Since ClimatePlan has now weighed in at the New York Times, it seems only fitting that we should dedicate a piece on our blog to the California bill that’s getting national attention: Senate Bill (SB) 827.
To be clear, I’m not writing this post to analyze the bill. If you’re looking for a bill analysis, I encourage you to read some of the great work that’s already been done by ClimatePlan partners; here are a few places to start:
- Western Center for Law and Poverty, California Rural Legal Assistance Foundation, and Housing California oppose letter
I’m writing because I think SB 827 could be the start of something big.
Going beyond SB 375
For years, we’ve worked on SB 375. Passed in 2008 by then-State-Senator Darrell Steinberg, this law created a new framework for how the state and its regions deal with transportation and land use. Key in that was a connection to climate change. Already, by federal law, regions were required to draft transportation plans every four years. The majority of these plans shoveled money into highways and roads. Beyond a few places like the Bay Area, transit, walking, and bicycling were basically ignored. Finally, with SB 375, these regional transportation plans had to show how they would reduce greenhouse gas emissions. Now we’re seeing regional plans shift where growth happens and how funds are spent. This is still a big deal.
Some have said that the success of SB 375 has been marginal at best. Do I think that’s true? No. I think we — myself included — thought SB 375 was going to be the solution, the silver bullet to solve California’s problems around gridlock, sprawl, and rampant inequities. But SB 375 couldn’t do all that.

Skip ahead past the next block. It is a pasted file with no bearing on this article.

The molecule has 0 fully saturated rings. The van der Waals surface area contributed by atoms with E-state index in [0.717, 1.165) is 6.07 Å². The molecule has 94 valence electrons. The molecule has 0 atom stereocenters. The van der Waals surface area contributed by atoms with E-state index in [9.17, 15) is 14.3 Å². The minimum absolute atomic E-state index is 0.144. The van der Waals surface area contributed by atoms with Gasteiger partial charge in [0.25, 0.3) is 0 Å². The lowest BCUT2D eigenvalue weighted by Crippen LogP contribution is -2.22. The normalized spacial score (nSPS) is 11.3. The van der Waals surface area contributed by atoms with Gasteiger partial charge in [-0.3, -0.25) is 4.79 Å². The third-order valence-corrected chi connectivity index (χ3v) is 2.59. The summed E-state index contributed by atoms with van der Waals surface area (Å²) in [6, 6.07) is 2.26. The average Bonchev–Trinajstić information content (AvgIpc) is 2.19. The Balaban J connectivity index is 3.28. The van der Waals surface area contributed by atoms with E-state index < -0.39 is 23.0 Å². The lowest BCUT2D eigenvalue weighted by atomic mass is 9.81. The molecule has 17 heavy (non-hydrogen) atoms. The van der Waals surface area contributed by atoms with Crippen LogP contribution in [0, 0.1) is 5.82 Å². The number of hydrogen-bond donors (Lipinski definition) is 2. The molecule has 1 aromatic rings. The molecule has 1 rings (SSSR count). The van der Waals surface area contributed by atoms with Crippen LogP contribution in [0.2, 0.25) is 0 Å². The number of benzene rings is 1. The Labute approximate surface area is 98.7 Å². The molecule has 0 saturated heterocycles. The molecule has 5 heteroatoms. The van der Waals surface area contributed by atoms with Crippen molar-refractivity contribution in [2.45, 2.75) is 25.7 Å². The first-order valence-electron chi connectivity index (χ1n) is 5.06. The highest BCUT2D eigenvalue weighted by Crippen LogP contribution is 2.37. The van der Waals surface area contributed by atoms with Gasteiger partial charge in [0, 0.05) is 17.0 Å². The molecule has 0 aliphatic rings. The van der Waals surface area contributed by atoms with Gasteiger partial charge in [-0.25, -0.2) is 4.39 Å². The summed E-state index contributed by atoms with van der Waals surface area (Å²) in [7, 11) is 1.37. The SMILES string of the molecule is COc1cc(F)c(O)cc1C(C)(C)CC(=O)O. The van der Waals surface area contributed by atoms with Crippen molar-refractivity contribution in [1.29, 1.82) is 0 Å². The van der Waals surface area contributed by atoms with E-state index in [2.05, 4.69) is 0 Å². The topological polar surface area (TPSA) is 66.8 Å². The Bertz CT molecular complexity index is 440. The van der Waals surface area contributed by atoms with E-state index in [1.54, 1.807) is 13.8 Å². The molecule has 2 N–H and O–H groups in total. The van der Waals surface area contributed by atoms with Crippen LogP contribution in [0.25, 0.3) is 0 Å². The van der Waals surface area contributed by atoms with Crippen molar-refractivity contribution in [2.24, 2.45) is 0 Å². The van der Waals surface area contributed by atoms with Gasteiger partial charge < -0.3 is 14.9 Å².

We need local jurisdictions — and some are already leading the charge — to step up. They’re the ones who actually control growth. We need cities and counties to plan and build growth in a new and better way: in a way that increases economic opportunity for low-income communities and communities of color, while reducing greenhouse gas emissions.
And here’s where SB 827 has started the conversation: it proposes to open up areas around public transit to the kind of development that most local jurisdictions have not allowed. It pushes them to deliver on the numbers of new homes that are really needed, in the places — near transit — that they’re needed.
Do we have a position on SB 827? No. Many of ClimatePlan’s partners have already explained why SB 827 in its current form can’t get us there, so I won’t go into detail on that front, beyond what I say above.
But I do think SB 827 can be a catalyst. For years, we’ve said that we need equitable infill development — which means that we need to create housing opportunities for all income levels in our existing communities. We’ve said we need to curb sprawl and greenfield development. We’ve said we need to invest in equitable transit-oriented development — which is simply more affordable housing near transit.
We know what will work. As I said in our letter to the editor to The New York Times, research shows that low-income households drive 25 to 35 percent fewer miles when living within a half-mile of transit. If we’re serious about addressing the affordable housing crisis, increasing economic opportunities for low-income communities, and reducing greenhouse gas emissions, building only market-rate homes will not help us achieve those goals. And while we’re doing this work, we cannot forget or ignore rural or more exurban communities, where these strategies will need to be modified.
The time is right to think big
We’ve said all this. But now, with SB 827, we’re being asked to act.
This bill has created so much discussion around how the state should help local communities act to achieve climate and equity goals. Much work around equitable and sustainable development is happening at the local and regional level, and our statewide housing partners have been working on this for years.
I see SB 827 as the signal that the time is right. We have the momentum to think big and get creative. I don’t have a crystal ball; I can’t see what happens in the future with SB 827.
Here’s what I can see: right now, we have an opportunity to work together to draft the solutions to attack the issues before us.
Here at ClimatePlan, we’re excited to convene our partners on this — leveraging the expertise from our local, regional, and statewide partners to draft and champion the policy that will get us to our goals.
SB 375 provided the vision. SB 827 has created the opportunity. Let’s seize this moment for real solutions.